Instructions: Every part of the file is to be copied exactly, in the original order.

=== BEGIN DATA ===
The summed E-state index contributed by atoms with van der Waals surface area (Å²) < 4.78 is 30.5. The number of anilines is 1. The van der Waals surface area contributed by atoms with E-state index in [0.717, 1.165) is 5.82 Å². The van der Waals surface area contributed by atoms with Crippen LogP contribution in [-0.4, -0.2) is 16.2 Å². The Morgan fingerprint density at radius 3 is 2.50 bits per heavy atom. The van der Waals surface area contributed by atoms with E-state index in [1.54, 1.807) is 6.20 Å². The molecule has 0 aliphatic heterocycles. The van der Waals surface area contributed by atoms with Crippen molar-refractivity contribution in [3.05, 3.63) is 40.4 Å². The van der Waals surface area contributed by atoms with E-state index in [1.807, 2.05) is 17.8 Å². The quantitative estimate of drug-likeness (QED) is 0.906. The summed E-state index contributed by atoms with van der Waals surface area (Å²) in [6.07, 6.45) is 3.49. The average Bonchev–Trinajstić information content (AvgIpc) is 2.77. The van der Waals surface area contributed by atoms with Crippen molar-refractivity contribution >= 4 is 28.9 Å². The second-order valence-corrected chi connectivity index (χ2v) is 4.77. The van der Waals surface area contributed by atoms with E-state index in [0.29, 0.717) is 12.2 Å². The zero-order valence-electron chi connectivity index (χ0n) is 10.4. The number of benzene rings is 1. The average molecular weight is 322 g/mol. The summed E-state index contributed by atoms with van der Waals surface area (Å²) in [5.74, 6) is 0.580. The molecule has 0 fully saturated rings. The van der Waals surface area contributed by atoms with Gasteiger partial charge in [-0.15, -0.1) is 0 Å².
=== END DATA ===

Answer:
The summed E-state index contributed by atoms with van der Waals surface area (Å²) < 4.78 is 30.5. The number of anilines is 1. The van der Waals surface area contributed by atoms with E-state index in [0.717, 1.165) is 5.82 Å². The van der Waals surface area contributed by atoms with Crippen LogP contribution in [-0.4, -0.2) is 16.2 Å². The Morgan fingerprint density at radius 3 is 2.50 bits per heavy atom. The van der Waals surface area contributed by atoms with E-state index in [1.54, 1.807) is 6.20 Å². The molecule has 0 aliphatic heterocycles. The van der Waals surface area contributed by atoms with Crippen molar-refractivity contribution in [3.05, 3.63) is 40.4 Å². The van der Waals surface area contributed by atoms with E-state index in [1.807, 2.05) is 17.8 Å². The quantitative estimate of drug-likeness (QED) is 0.906. The summed E-state index contributed by atoms with van der Waals surface area (Å²) in [6.07, 6.45) is 3.49. The average Bonchev–Trinajstić information content (AvgIpc) is 2.77. The van der Waals surface area contributed by atoms with Crippen molar-refractivity contribution >= 4 is 28.9 Å². The second-order valence-corrected chi connectivity index (χ2v) is 4.77. The van der Waals surface area contributed by atoms with E-state index in [0.29, 0.717) is 12.2 Å². The zero-order valence-electron chi connectivity index (χ0n) is 10.4. The number of benzene rings is 1. The average molecular weight is 322 g/mol. The summed E-state index contributed by atoms with van der Waals surface area (Å²) in [5.74, 6) is 0.580. The molecule has 0 fully saturated rings. The van der Waals surface area contributed by atoms with Gasteiger partial charge in [-0.15, -0.1) is 0 Å².